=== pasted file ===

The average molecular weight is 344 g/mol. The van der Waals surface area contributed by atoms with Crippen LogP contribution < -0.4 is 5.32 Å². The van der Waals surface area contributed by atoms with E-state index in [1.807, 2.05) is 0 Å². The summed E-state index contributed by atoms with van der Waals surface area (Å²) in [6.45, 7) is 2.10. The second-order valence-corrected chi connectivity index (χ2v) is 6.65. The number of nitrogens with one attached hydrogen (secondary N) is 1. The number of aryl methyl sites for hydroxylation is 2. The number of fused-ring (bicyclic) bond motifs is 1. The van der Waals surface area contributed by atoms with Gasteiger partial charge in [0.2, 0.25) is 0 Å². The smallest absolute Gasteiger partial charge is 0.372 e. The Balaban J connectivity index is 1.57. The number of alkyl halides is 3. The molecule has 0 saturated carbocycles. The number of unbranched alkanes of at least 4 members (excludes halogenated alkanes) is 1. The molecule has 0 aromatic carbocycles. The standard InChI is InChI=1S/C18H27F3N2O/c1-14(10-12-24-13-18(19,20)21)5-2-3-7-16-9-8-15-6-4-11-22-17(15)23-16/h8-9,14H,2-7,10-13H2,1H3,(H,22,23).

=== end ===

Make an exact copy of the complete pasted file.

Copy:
The average molecular weight is 344 g/mol. The van der Waals surface area contributed by atoms with Crippen LogP contribution < -0.4 is 5.32 Å². The van der Waals surface area contributed by atoms with E-state index in [1.807, 2.05) is 0 Å². The summed E-state index contributed by atoms with van der Waals surface area (Å²) in [6.45, 7) is 2.10. The second-order valence-corrected chi connectivity index (χ2v) is 6.65. The number of nitrogens with one attached hydrogen (secondary N) is 1. The number of aryl methyl sites for hydroxylation is 2. The number of fused-ring (bicyclic) bond motifs is 1. The van der Waals surface area contributed by atoms with Gasteiger partial charge in [0.2, 0.25) is 0 Å². The smallest absolute Gasteiger partial charge is 0.372 e. The Balaban J connectivity index is 1.57. The number of alkyl halides is 3. The molecule has 0 saturated carbocycles. The number of unbranched alkanes of at least 4 members (excludes halogenated alkanes) is 1. The molecule has 0 aromatic carbocycles. The standard InChI is InChI=1S/C18H27F3N2O/c1-14(10-12-24-13-18(19,20)21)5-2-3-7-16-9-8-15-6-4-11-22-17(15)23-16/h8-9,14H,2-7,10-13H2,1H3,(H,22,23).